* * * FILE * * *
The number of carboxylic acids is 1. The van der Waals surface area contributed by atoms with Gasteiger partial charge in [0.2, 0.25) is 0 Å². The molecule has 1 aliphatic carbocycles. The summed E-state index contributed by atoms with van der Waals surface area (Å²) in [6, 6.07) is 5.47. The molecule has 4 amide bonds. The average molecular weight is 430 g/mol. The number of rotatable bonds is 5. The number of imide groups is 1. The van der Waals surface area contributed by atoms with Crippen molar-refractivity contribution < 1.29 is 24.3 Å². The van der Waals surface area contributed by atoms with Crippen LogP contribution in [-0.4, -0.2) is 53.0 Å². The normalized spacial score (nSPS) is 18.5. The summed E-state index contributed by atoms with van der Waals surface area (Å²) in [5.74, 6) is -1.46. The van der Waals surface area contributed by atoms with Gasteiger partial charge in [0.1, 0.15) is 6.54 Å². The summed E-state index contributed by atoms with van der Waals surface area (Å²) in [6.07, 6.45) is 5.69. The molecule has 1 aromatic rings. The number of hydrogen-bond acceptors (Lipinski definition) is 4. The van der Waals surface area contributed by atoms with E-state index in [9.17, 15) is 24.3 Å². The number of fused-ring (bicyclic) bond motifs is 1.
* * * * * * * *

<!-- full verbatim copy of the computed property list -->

The number of carboxylic acids is 1. The van der Waals surface area contributed by atoms with Gasteiger partial charge in [0.2, 0.25) is 0 Å². The molecule has 1 aliphatic carbocycles. The summed E-state index contributed by atoms with van der Waals surface area (Å²) in [6, 6.07) is 5.47. The molecule has 4 amide bonds. The average molecular weight is 430 g/mol. The number of rotatable bonds is 5. The number of imide groups is 1. The van der Waals surface area contributed by atoms with Crippen molar-refractivity contribution < 1.29 is 24.3 Å². The van der Waals surface area contributed by atoms with Crippen LogP contribution in [-0.4, -0.2) is 53.0 Å². The normalized spacial score (nSPS) is 18.5. The summed E-state index contributed by atoms with van der Waals surface area (Å²) in [5.74, 6) is -1.46. The van der Waals surface area contributed by atoms with Gasteiger partial charge in [0.1, 0.15) is 6.54 Å². The summed E-state index contributed by atoms with van der Waals surface area (Å²) in [6.07, 6.45) is 5.69. The molecule has 1 aromatic rings. The number of hydrogen-bond acceptors (Lipinski definition) is 4. The van der Waals surface area contributed by atoms with E-state index in [9.17, 15) is 24.3 Å². The number of fused-ring (bicyclic) bond motifs is 1.